JRD's Design Principles in creating a more Sustainable Architecture
Sustainability is at the heart of what we do, from concept to competition, and these are some of the design principles we use to make our architecture more sustainable.
Always looking for ways to make our buildings more sustainable, we employ various design principles from an early stage to see which could benefit our clients most. Some of these principles require a great change than other, however we appreciate that each of our clients have different properties, objectives and budgets, and not everyone is able to make substantial changes to their home, but even a small change can contribute towards making a big difference!
There is a belief that the process of making a home more sustainable requires large pieces of expensive equipment that are technical and difficult to use. This simply is not true.
Although you could invest in fitting heat recover systems or ground source heat pumps to go off-grid, simple additions such as solar shading to help prevent overheating, installing a water butt to collect rainwater, or simply taking the time to consider where you instal glazing in your home can all make a difference without being expensive, complicated, or onerous.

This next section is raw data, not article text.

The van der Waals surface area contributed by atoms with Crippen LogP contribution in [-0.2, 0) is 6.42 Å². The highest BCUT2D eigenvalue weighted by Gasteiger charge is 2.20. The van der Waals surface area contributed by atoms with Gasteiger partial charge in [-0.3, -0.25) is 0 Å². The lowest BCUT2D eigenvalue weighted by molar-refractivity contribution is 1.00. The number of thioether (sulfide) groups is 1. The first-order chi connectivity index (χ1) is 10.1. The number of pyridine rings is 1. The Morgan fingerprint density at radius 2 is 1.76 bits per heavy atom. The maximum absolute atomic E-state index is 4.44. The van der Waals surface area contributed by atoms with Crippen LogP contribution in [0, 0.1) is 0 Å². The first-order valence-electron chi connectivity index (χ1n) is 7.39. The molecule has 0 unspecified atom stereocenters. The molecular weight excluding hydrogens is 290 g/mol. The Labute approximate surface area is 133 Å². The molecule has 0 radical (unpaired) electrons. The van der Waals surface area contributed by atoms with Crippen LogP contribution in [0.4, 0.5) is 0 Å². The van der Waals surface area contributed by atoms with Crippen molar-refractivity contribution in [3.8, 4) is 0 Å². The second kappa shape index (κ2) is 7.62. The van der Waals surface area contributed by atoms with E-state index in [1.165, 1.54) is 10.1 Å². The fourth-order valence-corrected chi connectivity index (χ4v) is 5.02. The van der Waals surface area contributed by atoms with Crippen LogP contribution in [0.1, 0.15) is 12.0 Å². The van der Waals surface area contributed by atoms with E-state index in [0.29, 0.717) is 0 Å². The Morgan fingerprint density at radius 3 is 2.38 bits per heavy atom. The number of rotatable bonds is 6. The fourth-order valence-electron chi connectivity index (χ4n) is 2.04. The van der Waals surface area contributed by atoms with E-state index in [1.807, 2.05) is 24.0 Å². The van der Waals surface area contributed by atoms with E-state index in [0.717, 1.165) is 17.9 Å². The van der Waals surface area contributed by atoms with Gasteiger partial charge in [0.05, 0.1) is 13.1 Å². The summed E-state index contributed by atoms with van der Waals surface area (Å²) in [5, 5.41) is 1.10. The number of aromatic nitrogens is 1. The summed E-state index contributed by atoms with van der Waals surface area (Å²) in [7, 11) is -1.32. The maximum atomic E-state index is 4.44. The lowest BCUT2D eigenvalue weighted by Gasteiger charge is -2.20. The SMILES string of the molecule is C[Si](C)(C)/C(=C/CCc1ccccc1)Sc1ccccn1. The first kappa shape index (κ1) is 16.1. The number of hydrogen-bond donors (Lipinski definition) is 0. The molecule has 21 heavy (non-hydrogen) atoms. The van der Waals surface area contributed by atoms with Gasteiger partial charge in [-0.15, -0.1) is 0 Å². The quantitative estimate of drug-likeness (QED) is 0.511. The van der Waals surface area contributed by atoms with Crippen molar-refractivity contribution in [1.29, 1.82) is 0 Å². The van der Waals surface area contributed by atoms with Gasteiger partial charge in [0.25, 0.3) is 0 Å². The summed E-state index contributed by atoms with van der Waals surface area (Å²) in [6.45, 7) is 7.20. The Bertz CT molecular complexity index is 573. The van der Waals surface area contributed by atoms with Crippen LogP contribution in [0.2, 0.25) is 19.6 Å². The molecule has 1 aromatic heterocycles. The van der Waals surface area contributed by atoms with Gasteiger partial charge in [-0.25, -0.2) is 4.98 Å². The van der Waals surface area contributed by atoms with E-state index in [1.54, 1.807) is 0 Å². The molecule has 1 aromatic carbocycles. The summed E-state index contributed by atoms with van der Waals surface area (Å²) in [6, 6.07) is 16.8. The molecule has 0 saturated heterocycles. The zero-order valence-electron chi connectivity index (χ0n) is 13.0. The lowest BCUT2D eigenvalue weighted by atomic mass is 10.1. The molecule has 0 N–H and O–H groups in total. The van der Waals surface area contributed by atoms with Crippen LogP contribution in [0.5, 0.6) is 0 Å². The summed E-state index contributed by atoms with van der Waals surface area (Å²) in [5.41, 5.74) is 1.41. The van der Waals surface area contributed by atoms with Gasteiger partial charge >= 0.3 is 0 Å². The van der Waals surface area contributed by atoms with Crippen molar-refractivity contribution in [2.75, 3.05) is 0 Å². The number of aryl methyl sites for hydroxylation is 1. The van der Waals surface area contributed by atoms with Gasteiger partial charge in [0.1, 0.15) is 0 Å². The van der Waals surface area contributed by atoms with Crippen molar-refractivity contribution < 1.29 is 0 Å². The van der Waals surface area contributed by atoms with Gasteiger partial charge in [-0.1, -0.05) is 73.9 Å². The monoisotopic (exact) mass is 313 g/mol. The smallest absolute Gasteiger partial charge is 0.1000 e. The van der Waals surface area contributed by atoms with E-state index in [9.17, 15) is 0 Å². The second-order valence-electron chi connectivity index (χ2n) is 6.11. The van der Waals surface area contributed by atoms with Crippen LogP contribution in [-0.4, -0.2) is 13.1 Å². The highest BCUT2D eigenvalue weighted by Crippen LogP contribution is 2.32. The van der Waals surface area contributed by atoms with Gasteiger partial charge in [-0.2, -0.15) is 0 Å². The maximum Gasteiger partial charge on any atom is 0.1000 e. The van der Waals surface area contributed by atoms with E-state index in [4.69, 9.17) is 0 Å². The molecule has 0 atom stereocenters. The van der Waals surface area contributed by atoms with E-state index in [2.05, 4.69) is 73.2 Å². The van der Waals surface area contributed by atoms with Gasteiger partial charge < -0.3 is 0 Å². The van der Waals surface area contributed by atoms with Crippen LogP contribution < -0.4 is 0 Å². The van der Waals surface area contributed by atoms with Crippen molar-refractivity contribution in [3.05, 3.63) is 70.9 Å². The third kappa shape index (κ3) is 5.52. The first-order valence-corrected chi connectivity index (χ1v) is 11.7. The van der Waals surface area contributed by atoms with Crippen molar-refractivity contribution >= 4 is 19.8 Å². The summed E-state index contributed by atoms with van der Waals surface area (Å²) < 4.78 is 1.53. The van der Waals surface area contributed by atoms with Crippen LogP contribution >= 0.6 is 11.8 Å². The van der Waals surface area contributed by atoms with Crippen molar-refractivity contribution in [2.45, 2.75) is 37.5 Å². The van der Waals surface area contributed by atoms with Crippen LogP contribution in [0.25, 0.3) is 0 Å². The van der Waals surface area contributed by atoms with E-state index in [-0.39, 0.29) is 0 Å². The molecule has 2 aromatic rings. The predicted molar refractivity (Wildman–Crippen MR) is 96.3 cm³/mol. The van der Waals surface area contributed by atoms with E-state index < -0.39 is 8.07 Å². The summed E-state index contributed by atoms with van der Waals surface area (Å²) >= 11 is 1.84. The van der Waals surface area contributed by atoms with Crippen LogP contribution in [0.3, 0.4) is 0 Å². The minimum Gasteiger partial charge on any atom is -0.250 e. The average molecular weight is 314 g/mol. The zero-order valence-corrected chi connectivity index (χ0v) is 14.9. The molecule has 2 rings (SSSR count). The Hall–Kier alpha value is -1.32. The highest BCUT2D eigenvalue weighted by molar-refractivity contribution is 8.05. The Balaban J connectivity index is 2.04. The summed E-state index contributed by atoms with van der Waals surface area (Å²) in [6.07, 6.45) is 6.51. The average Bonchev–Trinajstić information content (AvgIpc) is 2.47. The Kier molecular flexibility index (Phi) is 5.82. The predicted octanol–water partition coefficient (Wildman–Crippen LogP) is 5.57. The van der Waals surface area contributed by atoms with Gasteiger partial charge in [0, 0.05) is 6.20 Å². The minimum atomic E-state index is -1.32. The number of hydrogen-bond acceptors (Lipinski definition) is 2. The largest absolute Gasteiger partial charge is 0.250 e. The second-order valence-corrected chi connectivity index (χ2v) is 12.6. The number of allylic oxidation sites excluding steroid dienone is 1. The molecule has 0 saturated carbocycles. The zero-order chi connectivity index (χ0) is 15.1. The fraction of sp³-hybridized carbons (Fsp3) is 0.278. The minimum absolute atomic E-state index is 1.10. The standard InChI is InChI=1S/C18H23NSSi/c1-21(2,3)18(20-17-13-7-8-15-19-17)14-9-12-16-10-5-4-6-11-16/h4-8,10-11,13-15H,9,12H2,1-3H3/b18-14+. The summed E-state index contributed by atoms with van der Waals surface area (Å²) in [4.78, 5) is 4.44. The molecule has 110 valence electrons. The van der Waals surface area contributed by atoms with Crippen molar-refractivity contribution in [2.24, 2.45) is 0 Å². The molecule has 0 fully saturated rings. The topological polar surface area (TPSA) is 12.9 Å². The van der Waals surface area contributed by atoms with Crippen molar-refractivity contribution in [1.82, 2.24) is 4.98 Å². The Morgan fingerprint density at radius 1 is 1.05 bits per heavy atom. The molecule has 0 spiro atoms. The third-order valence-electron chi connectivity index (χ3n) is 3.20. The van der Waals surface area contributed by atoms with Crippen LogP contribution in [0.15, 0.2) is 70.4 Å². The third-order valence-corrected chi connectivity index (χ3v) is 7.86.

Here is a quick summary of some of the design principles we employ at JRD to make our projects more sustainable.
Orientation - Considering the orientation & layout of buildings to manage sun exposure, prevent overheating and lower energy costs.
Rainwater - Using water butts to collect rainwater, or for a larger impact, invest in grey water recycling or waste water treatment units.
Renewables - Adapting your home to harness natural resources such as solar panels, air source heat pumps, or any other of the wide variety of options available.
Solar Gains - Controlling the impact of the suns radiation as well as using the natural cycle of the day to heat and cool your home.
Solar Shading - Fitting manmade or natural screens to prevent your home overheating during the summer whilst still allowing the sun to heat your home in winter.
Fabric First - Combining a high level of insulation with air tightness to prevent heat-loss.
Landscaping - Enhancing and maintaining the natural environment around our homes to encourage wildlife, improve wellbeing, and help prevent urbanisation in rural locations.
Biodiversity - Encouraging wildlife into our gardens by providing foot and shelter whilst also assisting in pollination, natural pest control and improving our own wellbeing in the process.
As part of our ‘Eco Series’ we will be diving into the detail of each of these principles, looking at how these methods contribute to a more sustainable architecture as well as suggesting accessible and affordable ways you can bring them into your own home.